In 1895, he ran instead for a seat in the Senate for the Republican party. He served as Republican senator of the fourteenth district, comprising the counties of Cowlitz, Pacific and Wahkiakum, in the fourth session in 1895 and the fifth session in 1899.[21] In 1901, he was elected President pro tempore of the Senate.[20]

In 1903, 1905 and 1907 (8th, 9th and 10th legislative sessions) he represented Wahkiakum County (then District 25) in the House of Representatives. In 1905 he was elected Speaker of the House. He received ninety votes to four votes for his opponent, and one of the four was his own vote.[22] In 1909, he was replaced by Republican Joseph R. Burke, but in 1911 he reclaimed the seat for the twelfth legislative session.[20]

As of 2014, he is one of only three people who have held both the positions of Speaker of the House and President pro tempore of the Senate of Washington State (the others being Howard D. Taylor and Victor Zednick).[20]

He was active in supporting the development of state-supported fish hatcheries, negotiating with the United States Fish Commission,[23] creating a fish commission,[24] and in promoting legislation for the fisheries, including negotiating with the state of Oregon on rules governing fishing on the Columbia River.[25] A consummate back-room deal maker who preferred to operate out of the public eye, he was known for his organizational abilities.[26]

A biographer of the 1905 session said: "It can be truthfully said that no name in the present legislature or any previous one in this state has been so continuously connected with the legislative history of the state as the Hon. J.G. Megler."[22]


J.G. Megler died on September 10, 1915, at his home in Brookfield, Washington. He was survived by his wife Nellie.

Megler, Washington and Megler Cove, the bay in which J.G. and later his wife ran a fish-receiving station (and perhaps a cannery) from 1891 till 1930 were named for him.[27] The Astoria-Megler Ferry ran from Megler in Washington to Astoria from 1921 to 1966, when it was replaced by the Astoria–Megler Bridge. In 2005, the Megler Rest Area was renamed "Dismal Nitch" as part of the Lewis and Clark Memorial project, although some historians dispute that this location is in fact correctly identified.


  1. ^ Anthony Lightfoot. A Parallel of Words. AuthorHouse, 2010. p. 90.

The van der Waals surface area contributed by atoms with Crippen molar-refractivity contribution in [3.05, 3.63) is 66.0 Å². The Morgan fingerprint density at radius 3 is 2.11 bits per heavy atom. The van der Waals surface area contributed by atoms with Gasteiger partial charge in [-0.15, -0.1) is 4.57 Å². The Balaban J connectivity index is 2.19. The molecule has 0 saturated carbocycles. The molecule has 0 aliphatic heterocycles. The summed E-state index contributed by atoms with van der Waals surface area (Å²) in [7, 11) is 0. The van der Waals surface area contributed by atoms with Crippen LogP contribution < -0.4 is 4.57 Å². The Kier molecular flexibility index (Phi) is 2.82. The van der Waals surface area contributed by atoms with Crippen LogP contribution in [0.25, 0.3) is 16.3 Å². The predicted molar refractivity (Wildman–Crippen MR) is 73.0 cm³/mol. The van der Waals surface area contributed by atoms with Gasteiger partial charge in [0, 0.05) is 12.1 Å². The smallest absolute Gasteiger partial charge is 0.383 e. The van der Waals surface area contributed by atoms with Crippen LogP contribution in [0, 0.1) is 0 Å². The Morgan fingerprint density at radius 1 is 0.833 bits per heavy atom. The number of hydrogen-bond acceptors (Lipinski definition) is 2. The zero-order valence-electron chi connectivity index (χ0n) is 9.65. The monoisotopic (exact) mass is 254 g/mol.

2. ^ a b Register of Jewish births, marriages, and deaths for Berkach, Thüringen, Sachsen-Meiningen, Germany, 1831-1875
  3. ^ Morning Oregonian, October 4, 1898
  4. ^ a b c J.G. Megler Declaration for Pension, Navy, January 31, 1908
  5. ^ Morning Oregonian, October 4, 1898
  6. ^ Marine Gazette, March 26, 1866
  7. ^ U.S. IRS Tax Assessment Lists, Astoria, Oregon, 1867, 1868, 1869, 1870
  8. ^ The Morning Astorian, Astoria, Oregon-Saturday, September 11, 1915: "Jos. G. Megler Passes"
  9. ^ Tri-Weekly Astorian, Saturday, July 26, 1873
  10. ^ Tri-weekly Astorian, October 25, 1873; "Names Manuscript in Origin of Washington Geographic Names", E.S. Meany, Acc. 106-3-80-16, University of Washington
  11. ^ Chehalis County Deeds, vol 11, pge 525; October 25, 1888; Warranty Deed, Megler, JG & West, Arnold J; lots 4, 5 and 6, blk E, Aberdeen. Follows lease on Aug 18, 1887: Vol 1 Misc., pge. 319.
  12. ^ Letter from J.G.Megler & Co to John N Cobb, 1916, box 3, folder 3, Accession number 1595-6, John N Cobb papers, University of Washington Libraries, Seattle
  13. ^ Newell, Dianne (December 1, 1989). The Development of the Pacific Salmon-Canning Industry: A Grown Man's Game. McGill-Queen's University Press . p. 105. ISBN 0-7735-0717-5.
  14. ^ Astoria Evening Budget, April 11, 1927
  15. ^ Daily Astorian, June 13, 1877, pg 1, Fish Culture; Weekly Astorian, June 17, 1877
  16. ^ IPS2-17188 32 "Salmon and Steelhead Runs and Related Events of the Oak Grove/North Fork Projects: Clackamas River Basin – A Historical Perspective" (FERC Nos. 135/2195) February 1999
  17. ^ Cone, Joseph, and Sandy Ridlington. 1996. "The Northwest salmon crisis: a documentary history." Corvallis, Or: Oregon State University Press, p54
  18. ^ a b Astoria Evening Budget, May 15, 1925, pg 1: J.G. Megler Cannery Company Reorganized
  19. ^ Astorian Evening Budget, Friday, July 17, 1931, pg 1: "Fire Wrecks Megler Cannery At Brookfield"
  20. ^ a b c d Members of the Washington State Legislature, 1889 – 2009. Revised and Published by: Thomas C. Hoemann, Secretary of the Senate and Barbara Baker, Chief Clerk, House of Representatives, March 2009
  21. ^ Morning Oregonian, October 4, 1898: "Washington Legislature, 1898. J.G Megler, Republican nominee for senator of the fourteenth district."
  22. ^ a b The Post-Intelligencer, Seattle, Tues September 14, 1915, p.5. "Aged Lawmaker Helped to Make State’s History." By Frank P. Goss
  23. ^ Morning Oregonian, December 10, 1889;
  24. ^ Morning Oregonian, Wed, January 8, 1890: "Introduction of Bills – By Megler – Creating a Fish Commission"
  25. ^ 1891 Journal of the House of the State of Washington, pgs. 83 & 120
  26. ^ The Daily Astorian, Wed, November 19, 1890; "History of the State of Washington", Edmond Meany, 1910
  27. ^ Majors, Harry M. (1975). Exploring Washington. Van Winkle Publishing Co. p. 114. ISBN 978-0-918664-00-6.